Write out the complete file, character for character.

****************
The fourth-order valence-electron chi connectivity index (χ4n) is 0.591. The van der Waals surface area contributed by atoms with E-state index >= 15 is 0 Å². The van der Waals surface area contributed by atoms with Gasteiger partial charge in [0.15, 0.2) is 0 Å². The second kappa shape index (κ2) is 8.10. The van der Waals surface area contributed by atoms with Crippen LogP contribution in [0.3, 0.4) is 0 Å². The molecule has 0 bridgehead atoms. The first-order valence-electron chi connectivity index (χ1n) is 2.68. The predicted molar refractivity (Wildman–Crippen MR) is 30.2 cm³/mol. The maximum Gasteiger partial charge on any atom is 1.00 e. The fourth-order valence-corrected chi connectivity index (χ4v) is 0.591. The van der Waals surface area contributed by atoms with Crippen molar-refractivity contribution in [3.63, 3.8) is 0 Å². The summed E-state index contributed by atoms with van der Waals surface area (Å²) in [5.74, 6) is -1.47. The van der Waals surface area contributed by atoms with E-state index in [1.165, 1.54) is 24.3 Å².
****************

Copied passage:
The fourth-order valence-electron chi connectivity index (χ4n) is 0.591. The van der Waals surface area contributed by atoms with E-state index >= 15 is 0 Å². The van der Waals surface area contributed by atoms with Gasteiger partial charge in [0.15, 0.2) is 0 Å². The second kappa shape index (κ2) is 8.10. The van der Waals surface area contributed by atoms with Crippen LogP contribution in [0.3, 0.4) is 0 Å². The molecule has 0 bridgehead atoms. The first-order valence-electron chi connectivity index (χ1n) is 2.68. The predicted molar refractivity (Wildman–Crippen MR) is 30.2 cm³/mol. The maximum Gasteiger partial charge on any atom is 1.00 e. The fourth-order valence-corrected chi connectivity index (χ4v) is 0.591. The van der Waals surface area contributed by atoms with Crippen molar-refractivity contribution in [3.63, 3.8) is 0 Å². The summed E-state index contributed by atoms with van der Waals surface area (Å²) in [5.74, 6) is -1.47. The van der Waals surface area contributed by atoms with E-state index in [1.165, 1.54) is 24.3 Å².